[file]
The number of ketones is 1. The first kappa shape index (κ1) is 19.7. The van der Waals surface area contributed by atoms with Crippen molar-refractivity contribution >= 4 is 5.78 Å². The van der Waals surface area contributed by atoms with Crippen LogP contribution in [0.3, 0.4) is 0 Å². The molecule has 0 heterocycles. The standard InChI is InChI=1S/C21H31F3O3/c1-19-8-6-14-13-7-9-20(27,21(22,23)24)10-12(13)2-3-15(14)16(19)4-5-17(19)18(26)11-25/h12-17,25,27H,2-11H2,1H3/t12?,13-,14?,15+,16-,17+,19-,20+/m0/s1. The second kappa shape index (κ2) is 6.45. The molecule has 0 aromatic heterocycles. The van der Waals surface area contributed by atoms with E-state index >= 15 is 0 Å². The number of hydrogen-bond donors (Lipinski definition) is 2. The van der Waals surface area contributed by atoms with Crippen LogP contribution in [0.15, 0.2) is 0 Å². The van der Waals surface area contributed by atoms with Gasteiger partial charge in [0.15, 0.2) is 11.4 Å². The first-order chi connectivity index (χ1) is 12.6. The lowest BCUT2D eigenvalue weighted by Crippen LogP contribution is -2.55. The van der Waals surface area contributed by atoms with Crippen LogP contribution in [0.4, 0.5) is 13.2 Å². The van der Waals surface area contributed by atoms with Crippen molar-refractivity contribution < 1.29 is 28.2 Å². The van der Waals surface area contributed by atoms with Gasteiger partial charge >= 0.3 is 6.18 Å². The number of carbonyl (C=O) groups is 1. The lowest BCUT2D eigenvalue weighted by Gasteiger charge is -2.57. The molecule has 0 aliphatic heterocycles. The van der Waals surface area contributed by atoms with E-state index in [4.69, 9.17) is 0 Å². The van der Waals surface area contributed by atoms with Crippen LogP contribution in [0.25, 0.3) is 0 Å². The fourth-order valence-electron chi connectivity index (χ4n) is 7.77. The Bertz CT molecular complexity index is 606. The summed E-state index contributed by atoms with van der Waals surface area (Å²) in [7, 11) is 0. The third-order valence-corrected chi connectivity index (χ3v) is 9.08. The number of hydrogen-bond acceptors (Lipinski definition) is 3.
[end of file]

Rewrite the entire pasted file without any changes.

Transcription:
The number of ketones is 1. The first kappa shape index (κ1) is 19.7. The van der Waals surface area contributed by atoms with Crippen molar-refractivity contribution >= 4 is 5.78 Å². The van der Waals surface area contributed by atoms with Crippen LogP contribution in [0.3, 0.4) is 0 Å². The molecule has 0 heterocycles. The standard InChI is InChI=1S/C21H31F3O3/c1-19-8-6-14-13-7-9-20(27,21(22,23)24)10-12(13)2-3-15(14)16(19)4-5-17(19)18(26)11-25/h12-17,25,27H,2-11H2,1H3/t12?,13-,14?,15+,16-,17+,19-,20+/m0/s1. The second kappa shape index (κ2) is 6.45. The molecule has 0 aromatic heterocycles. The van der Waals surface area contributed by atoms with E-state index >= 15 is 0 Å². The number of hydrogen-bond donors (Lipinski definition) is 2. The van der Waals surface area contributed by atoms with Crippen LogP contribution in [0.15, 0.2) is 0 Å². The van der Waals surface area contributed by atoms with Gasteiger partial charge in [0.15, 0.2) is 11.4 Å². The first-order chi connectivity index (χ1) is 12.6. The lowest BCUT2D eigenvalue weighted by Crippen LogP contribution is -2.55. The van der Waals surface area contributed by atoms with Crippen LogP contribution in [0.4, 0.5) is 13.2 Å². The van der Waals surface area contributed by atoms with Crippen molar-refractivity contribution < 1.29 is 28.2 Å². The van der Waals surface area contributed by atoms with Gasteiger partial charge >= 0.3 is 6.18 Å². The number of carbonyl (C=O) groups is 1. The lowest BCUT2D eigenvalue weighted by Gasteiger charge is -2.57. The molecule has 0 aliphatic heterocycles. The van der Waals surface area contributed by atoms with E-state index in [4.69, 9.17) is 0 Å². The van der Waals surface area contributed by atoms with Crippen LogP contribution in [0.25, 0.3) is 0 Å². The fourth-order valence-electron chi connectivity index (χ4n) is 7.77. The Bertz CT molecular complexity index is 606. The summed E-state index contributed by atoms with van der Waals surface area (Å²) in [7, 11) is 0. The third-order valence-corrected chi connectivity index (χ3v) is 9.08. The number of hydrogen-bond acceptors (Lipinski definition) is 3.